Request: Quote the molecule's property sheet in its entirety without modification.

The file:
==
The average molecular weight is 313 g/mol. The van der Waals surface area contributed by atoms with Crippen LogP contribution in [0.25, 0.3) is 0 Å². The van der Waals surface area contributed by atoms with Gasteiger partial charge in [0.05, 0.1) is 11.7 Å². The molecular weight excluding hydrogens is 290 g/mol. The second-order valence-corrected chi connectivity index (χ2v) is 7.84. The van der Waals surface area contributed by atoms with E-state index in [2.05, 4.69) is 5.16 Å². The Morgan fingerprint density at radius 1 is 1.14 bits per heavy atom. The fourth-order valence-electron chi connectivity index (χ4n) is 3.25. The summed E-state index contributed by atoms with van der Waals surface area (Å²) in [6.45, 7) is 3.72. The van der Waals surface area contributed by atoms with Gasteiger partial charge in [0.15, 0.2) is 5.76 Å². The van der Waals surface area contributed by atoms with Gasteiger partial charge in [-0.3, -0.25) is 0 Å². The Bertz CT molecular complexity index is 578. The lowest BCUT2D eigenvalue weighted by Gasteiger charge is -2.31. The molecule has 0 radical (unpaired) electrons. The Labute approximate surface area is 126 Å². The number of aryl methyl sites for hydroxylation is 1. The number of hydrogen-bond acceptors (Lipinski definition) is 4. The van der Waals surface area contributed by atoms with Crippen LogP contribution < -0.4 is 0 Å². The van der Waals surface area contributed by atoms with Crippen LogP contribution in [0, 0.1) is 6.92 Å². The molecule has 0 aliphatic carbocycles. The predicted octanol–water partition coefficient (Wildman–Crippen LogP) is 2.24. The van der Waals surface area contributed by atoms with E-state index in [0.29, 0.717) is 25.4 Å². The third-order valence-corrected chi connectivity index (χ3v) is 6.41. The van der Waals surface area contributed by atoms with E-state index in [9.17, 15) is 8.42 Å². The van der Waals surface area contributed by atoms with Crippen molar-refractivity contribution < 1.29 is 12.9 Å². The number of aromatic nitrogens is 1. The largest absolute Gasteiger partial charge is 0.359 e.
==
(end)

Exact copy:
The average molecular weight is 313 g/mol. The van der Waals surface area contributed by atoms with Crippen LogP contribution in [0.25, 0.3) is 0 Å². The van der Waals surface area contributed by atoms with Gasteiger partial charge in [0.05, 0.1) is 11.7 Å². The molecular weight excluding hydrogens is 290 g/mol. The second-order valence-corrected chi connectivity index (χ2v) is 7.84. The van der Waals surface area contributed by atoms with E-state index in [2.05, 4.69) is 5.16 Å². The Morgan fingerprint density at radius 1 is 1.14 bits per heavy atom. The fourth-order valence-electron chi connectivity index (χ4n) is 3.25. The summed E-state index contributed by atoms with van der Waals surface area (Å²) in [6.45, 7) is 3.72. The van der Waals surface area contributed by atoms with Gasteiger partial charge in [0.15, 0.2) is 5.76 Å². The van der Waals surface area contributed by atoms with Gasteiger partial charge in [-0.3, -0.25) is 0 Å². The Bertz CT molecular complexity index is 578. The lowest BCUT2D eigenvalue weighted by Gasteiger charge is -2.31. The molecule has 0 radical (unpaired) electrons. The Labute approximate surface area is 126 Å². The number of aryl methyl sites for hydroxylation is 1. The number of hydrogen-bond acceptors (Lipinski definition) is 4. The van der Waals surface area contributed by atoms with Crippen LogP contribution < -0.4 is 0 Å². The van der Waals surface area contributed by atoms with Crippen LogP contribution in [0, 0.1) is 6.92 Å². The molecule has 0 aliphatic carbocycles. The predicted octanol–water partition coefficient (Wildman–Crippen LogP) is 2.24. The van der Waals surface area contributed by atoms with E-state index in [0.29, 0.717) is 25.4 Å². The third-order valence-corrected chi connectivity index (χ3v) is 6.41. The van der Waals surface area contributed by atoms with E-state index in [9.17, 15) is 8.42 Å². The van der Waals surface area contributed by atoms with Crippen molar-refractivity contribution < 1.29 is 12.9 Å². The number of aromatic nitrogens is 1. The largest absolute Gasteiger partial charge is 0.359 e.